Michéle du Plessis
On April 22nd, Earth Day will be celebrated all over the world. This is the world’s largest environmental movement and the campaign for 2018 is to end plastic pollution. The 50th Earth Day will be celebrated in 2020.
“From poisoning and injuring marine life to disrupting human hormones, from littering our beaches and landscapes to clogging our waste streams and landfills, the exponential growth of plastics is now threatening the survival of our planet. In response, Earth Day 2018 is dedicated to providing the information and inspiration needed to fundamentally change human attitude and behaviour about plastics.” https://www.earthday.org/
Plastic pollution in the environment affects wildlife and their habitats – land, waterways, oceans- and humans. As plastic production is inexpensive and durable, the levels of production are very high. But, the chemical structure of plastic makes it resistant to degradation. Sea creatures get entangled, land animals ingest plastic and hormonal disruptions can occur in humans.
Chlorinated plastics can release harmful chemicals into the soil, which can seep into groundwater and that can cause series harm to those that drink it. Landfill areas contain many different types of plastic and as microorganism breakdown of biodegradable plastics, methane is released. Methane is a powerful greenhouse gas that contributes significantly to global warming.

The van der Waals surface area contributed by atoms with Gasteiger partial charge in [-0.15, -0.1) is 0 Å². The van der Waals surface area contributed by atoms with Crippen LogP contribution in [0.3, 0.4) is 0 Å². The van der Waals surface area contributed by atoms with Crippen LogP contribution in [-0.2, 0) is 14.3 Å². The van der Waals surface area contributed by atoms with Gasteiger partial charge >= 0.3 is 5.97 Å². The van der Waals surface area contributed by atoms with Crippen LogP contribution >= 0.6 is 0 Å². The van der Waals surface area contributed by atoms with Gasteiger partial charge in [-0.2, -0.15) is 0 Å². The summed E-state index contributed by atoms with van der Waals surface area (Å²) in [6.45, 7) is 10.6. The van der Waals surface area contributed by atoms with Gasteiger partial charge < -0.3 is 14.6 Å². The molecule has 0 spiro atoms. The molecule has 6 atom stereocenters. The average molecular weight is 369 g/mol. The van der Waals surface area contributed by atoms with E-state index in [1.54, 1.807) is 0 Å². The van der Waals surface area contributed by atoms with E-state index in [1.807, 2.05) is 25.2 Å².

The Marine Conservancy has predicted the decomposition rates of several plastic products: a foam plastic cup will take 50 years, a plastic beverage holder will take 400 years, a disposable nappy will take 450 years, and fishing line will take 600 years to degrade. Toxins that are components of plastic include diethylhexyl phthalate, which is a toxic carcinogen, as well as lead, cadmium, and mercury. Humans ingest these toxic carcinogens and chemicals through the fish and shellfish and may cause an increase in cancer, immune disorders, and birth defects.
“A 2017 study found that 83% of tap water samples taken around the world contained plastic pollutants. This means that people may be ingesting between 3,000 and 4,000 micro particles of plastic from tap water per year. It is currently unclear if this contamination is affecting human health, but if the water is also found to contain Nano-particle pollutants, there could be adverse impacts on human well-being, according to scientists associated with the study.” Wikipedia
“Plastic pollution is one of the most important environmental problems that we face today. It impacts the environment and our health and wellbeing. We have all contributed to this problem – mostly unknowingly – and we must work to reduce and ultimately to End Plastic Pollution. Earth Day Network is committed to proactively be part of the solution and has created this Plastic Pollution Primer and Action Toolkit to support anyone who wants to contribute too.”
Download your toolkit from the earth day website. In this edition, an article written by Richard Quinnell on plastic recycling is a must read.